(MOLDOVAN DAILY BRIEFING)
MOLDOVA: THE RANDOM BUT INTERESTING
I missed the episode of “Travels in Europe” when Rick Steves visits Moldova. But my research shows the following:
Moldova: it’s kind of like Romania—but way smaller. Proportionally, it’s what the Ukraine is to Russia.
Over 90% of the people who live there are ethnically Moldovan, which is almost like Romanian. But don’t call a Moldovan a Romanian. They don’t like that, but they might be too polite to tell you they don’t like that because Moldovans have a reputation for politeness (call it a Slavic/Eastern European version of “Minnesota nice”).
Moldova has 99% literacy in a population of extremely zealous wine aficionados.
For those interested in comparative jurisprudential matters: the Moldovans love their unicameral legislature of 101 seats and their constitutional court, just like our supreme court, decides whether laws passed are constitutional, but what they call their “supreme court” is simply the final appellate court for civil suits. Our American supreme court, conversely, functions both as the terminal appellate branch and performs judicial review to ensure constitutionality (or in recent years, "ensure" constitutionality).
98% of the people in Moldova who self-identify as religious are Eastern Orthodox, which is just like Russian Orthodox except with smaller hats for the clergy (please excuse the oversimplification, but it’s hard to focus on anything besides those remarkable hats.
The 2008 GDP of Moldova was $10.76 billion, so you might say it’s a small country (our bailout of AIG last fall was $85 billion, just to offer a sense of scale).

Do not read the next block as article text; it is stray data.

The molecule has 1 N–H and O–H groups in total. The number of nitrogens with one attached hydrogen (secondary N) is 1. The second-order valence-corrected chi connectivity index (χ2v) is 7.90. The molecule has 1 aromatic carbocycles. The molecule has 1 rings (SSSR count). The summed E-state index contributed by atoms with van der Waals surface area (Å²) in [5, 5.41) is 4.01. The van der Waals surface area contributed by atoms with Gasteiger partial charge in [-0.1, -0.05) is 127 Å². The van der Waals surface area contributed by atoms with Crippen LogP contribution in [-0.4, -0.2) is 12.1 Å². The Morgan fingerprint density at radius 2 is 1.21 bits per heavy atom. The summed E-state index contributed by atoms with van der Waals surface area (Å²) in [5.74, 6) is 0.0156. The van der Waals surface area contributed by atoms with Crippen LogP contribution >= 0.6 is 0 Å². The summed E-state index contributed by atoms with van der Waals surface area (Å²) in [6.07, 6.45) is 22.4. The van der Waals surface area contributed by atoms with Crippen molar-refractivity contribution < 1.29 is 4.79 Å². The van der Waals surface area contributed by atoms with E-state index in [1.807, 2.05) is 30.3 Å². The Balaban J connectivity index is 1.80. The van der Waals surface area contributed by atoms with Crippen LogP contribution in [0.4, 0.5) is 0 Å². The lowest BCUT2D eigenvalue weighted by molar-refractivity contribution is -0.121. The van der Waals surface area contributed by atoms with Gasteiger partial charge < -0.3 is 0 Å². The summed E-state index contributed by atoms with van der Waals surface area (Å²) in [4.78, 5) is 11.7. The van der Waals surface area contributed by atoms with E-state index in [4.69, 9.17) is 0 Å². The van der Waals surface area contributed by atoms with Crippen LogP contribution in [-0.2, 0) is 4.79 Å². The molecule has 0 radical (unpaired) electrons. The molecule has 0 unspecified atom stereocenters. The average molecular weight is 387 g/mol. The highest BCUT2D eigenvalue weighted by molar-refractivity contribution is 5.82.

Everybody speaks Romanian, except for some troublemakers (between 5% and 10%) who insist on speaking Ukrainian or Russian: happily, all three are recognized regional languages by the government.
On the down side, according to the C.I.A. (and you know they never get anything wrong),
“Moldova is a major source and, to a lesser extent, a transit country for women and girls trafficked for the purpose of commercial sexual exploitation; Moldovan women are trafficked to the Middle East, Eastern Europe, and Western Europe; girls and young women are trafficked within the country from rural areas to Chisinau; children are also trafficked to neighboring countries for forced labor and begging; labor trafficking of men to work in the construction, agriculture, and service sectors of Russia is increasingly a problem.”
“Moldova does not fully comply with the minimum standards for the elimination of trafficking and is not making significant efforts to do so; the government failed to follow-up on allegations of officials complicit in trafficking cited in the 2007 Report, and it did not demonstrate proactive efforts to identify trafficking victims (2008)”
Also, in 2008, Moldova was the EU’s poorest member (measured according to GDP).
Are you interested yet?
MOLDOVAN HISTORY, AT-A-GLANCE
*Moldova officially became Moldova for the first time in 1917, when it broke away from the Russian Empire.
*After becoming part of the USSR amid the tumult of WWII, The Republic of Moldova declared its autonomy in 1991.